Evidence that the mayoral race is tightening continued to emerge yesterday, as a second opinion poll showed that mayoral challenger Mary Pat Clarke has pulled to within six percentage points of incumbent Kurt L. Schmoke.
The poll released yesterday by WBAL-TV Channel 11 showed Mr. Schmoke ahead 51 percent to 45 percent of the voters questioned with 5 percent undecided.
That buttressed the results of a poll conducted last week of 435 likely Democratic primary voters by Mason-Dixon Political/Media Research for The Sun and WMAR-TV Channel 2 that showed Mrs. Clarke has pulled within six percentage points of Mr. Schmoke with 20 percent of the voters undecided. Mr. Schmoke led Mrs. Clarke by 15 percentage points a month ago.
Ken Dautrich, associate director of the Roper Center for Public Opinion Research at the University of Connecticut, said the closeness of the two polls and other polls could suggest that the Democratic race for mayor of Baltimore might turn into a series of negative clashes in the final weeks. He cited the close 1993 New Jersey gubernatorial campaign between incumbent Gov. James J. Florio and challenger Christine Todd Whitman, which turned into a Whitman victory after she agreed to use negative advertising against Mr. Florio in the campaign's final week.
"If I were the incumbent mayor and ahead by only six points . . . three weeks before the primary, I'd think the only way we're going to pull this off is if we go negative -- go negative or you lose your job."
Mr. Schmoke apparently has gotten the message.
Political pollsters have been telephoning city voters to ask tough questions about the Democratic mayoral challenger, Mrs. Clarke. Political insiders say the poll is being conducted by Mr. Schmoke's campaign and seems to be geared toward identifying a negative theme that the incumbent can promote about Mrs. Clarke and her campaign.
This latest campaign poll is being conducted by the Garin-Hart Strategic Research Group of Washington. Voters have been asked whether their support for one mayoral candidate would be influenced if they knew that Mrs. Clarke, the president of the City Council, had accepted a $4,000 campaign contribution from "The Block," Baltimore's downtown city block of bars and strip joints.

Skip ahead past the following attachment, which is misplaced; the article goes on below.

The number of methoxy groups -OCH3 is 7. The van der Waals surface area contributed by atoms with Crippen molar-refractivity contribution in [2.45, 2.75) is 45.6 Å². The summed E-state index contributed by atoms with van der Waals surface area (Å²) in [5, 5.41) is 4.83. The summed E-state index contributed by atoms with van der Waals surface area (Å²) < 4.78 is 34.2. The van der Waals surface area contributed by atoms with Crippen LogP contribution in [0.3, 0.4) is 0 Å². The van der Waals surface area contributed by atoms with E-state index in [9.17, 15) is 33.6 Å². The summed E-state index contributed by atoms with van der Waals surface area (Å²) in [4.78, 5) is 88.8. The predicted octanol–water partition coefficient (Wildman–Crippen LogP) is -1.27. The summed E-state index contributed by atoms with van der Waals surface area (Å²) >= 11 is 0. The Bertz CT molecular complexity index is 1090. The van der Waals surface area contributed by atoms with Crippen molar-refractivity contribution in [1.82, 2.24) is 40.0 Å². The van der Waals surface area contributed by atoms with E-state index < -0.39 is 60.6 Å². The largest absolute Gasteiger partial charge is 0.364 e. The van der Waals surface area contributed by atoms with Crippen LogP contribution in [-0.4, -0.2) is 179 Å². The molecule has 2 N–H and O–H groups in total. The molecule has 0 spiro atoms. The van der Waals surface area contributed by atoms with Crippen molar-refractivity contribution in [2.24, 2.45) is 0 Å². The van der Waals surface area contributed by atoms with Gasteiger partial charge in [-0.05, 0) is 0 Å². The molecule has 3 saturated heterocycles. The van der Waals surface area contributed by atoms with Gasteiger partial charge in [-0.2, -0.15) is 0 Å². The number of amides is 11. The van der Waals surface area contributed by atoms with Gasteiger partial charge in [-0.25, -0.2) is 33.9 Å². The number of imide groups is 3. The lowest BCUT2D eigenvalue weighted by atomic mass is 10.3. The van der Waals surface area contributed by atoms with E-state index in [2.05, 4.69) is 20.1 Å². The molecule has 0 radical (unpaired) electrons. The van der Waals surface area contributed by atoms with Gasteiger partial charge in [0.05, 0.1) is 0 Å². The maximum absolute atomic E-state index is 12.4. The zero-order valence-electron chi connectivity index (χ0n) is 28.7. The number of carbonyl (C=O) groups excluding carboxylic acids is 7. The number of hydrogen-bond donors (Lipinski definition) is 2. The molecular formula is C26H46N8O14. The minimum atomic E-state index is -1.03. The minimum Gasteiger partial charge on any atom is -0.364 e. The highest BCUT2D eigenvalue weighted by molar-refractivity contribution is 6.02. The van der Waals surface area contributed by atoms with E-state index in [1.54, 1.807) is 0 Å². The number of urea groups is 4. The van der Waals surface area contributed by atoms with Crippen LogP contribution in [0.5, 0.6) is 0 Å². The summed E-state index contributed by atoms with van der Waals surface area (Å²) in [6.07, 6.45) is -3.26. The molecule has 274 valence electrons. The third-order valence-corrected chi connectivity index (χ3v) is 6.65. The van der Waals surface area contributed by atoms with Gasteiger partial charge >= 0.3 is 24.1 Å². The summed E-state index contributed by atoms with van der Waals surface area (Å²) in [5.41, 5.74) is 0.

Other questions include whether voters would be influenced if they knew Mrs. Clarke voted for a pay increase for the City Council, now wants to add police but previously voted to cut the force, and voted to support Mr. Schmoke's policies "98 percent of the time."
The poll also asks positive questions about Mr. Schmoke and his leadership, such as would voters be influenced if they knew the mayor was fighting for a fiscally stable Baltimore and was not afraid to fight for better schools and the rights of senior citizens.
"This survey doesn't include the issues," Mr. Dautrich said. "It is not really considering that -- it's definitely more a personal thing. That's one sad commentary about campaigns, the negative messages about the opponent do best."
Larry S. Gibson, Mr. Schmoke's campaign manager, declined yesterday to comment on the poll -- or even confirm that the Schmoke campaign had sponsored it.
"Mary Pat Clarke's campaign has been very negative since day one. We've been running on the mayor's record," Mr. Gibson said.
Cheryl Benton, Mrs. Clarke's campaign manager, said: "Clearly, Mary Pat's campaign has the momentum and what these questions reflect is the Schmoke campaign's floundering about. . . ."